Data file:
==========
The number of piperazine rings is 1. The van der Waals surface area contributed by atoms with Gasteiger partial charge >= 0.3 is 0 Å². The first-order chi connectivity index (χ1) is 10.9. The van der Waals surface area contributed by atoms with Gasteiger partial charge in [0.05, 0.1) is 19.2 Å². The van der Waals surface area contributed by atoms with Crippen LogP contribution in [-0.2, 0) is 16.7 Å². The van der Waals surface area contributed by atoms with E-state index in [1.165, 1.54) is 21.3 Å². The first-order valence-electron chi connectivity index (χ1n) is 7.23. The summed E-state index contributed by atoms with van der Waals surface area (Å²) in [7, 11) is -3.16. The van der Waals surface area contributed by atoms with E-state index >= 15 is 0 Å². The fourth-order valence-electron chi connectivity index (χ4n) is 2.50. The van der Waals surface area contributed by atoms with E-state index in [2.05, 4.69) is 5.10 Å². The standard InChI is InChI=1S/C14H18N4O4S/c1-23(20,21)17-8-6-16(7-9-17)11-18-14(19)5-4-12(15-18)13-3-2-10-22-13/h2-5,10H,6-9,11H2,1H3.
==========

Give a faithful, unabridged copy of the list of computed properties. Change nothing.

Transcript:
The number of piperazine rings is 1. The van der Waals surface area contributed by atoms with Gasteiger partial charge >= 0.3 is 0 Å². The first-order chi connectivity index (χ1) is 10.9. The van der Waals surface area contributed by atoms with Gasteiger partial charge in [0.05, 0.1) is 19.2 Å². The van der Waals surface area contributed by atoms with Crippen LogP contribution in [-0.2, 0) is 16.7 Å². The van der Waals surface area contributed by atoms with E-state index in [1.165, 1.54) is 21.3 Å². The first-order valence-electron chi connectivity index (χ1n) is 7.23. The summed E-state index contributed by atoms with van der Waals surface area (Å²) in [7, 11) is -3.16. The van der Waals surface area contributed by atoms with E-state index >= 15 is 0 Å². The fourth-order valence-electron chi connectivity index (χ4n) is 2.50. The van der Waals surface area contributed by atoms with E-state index in [2.05, 4.69) is 5.10 Å². The standard InChI is InChI=1S/C14H18N4O4S/c1-23(20,21)17-8-6-16(7-9-17)11-18-14(19)5-4-12(15-18)13-3-2-10-22-13/h2-5,10H,6-9,11H2,1H3.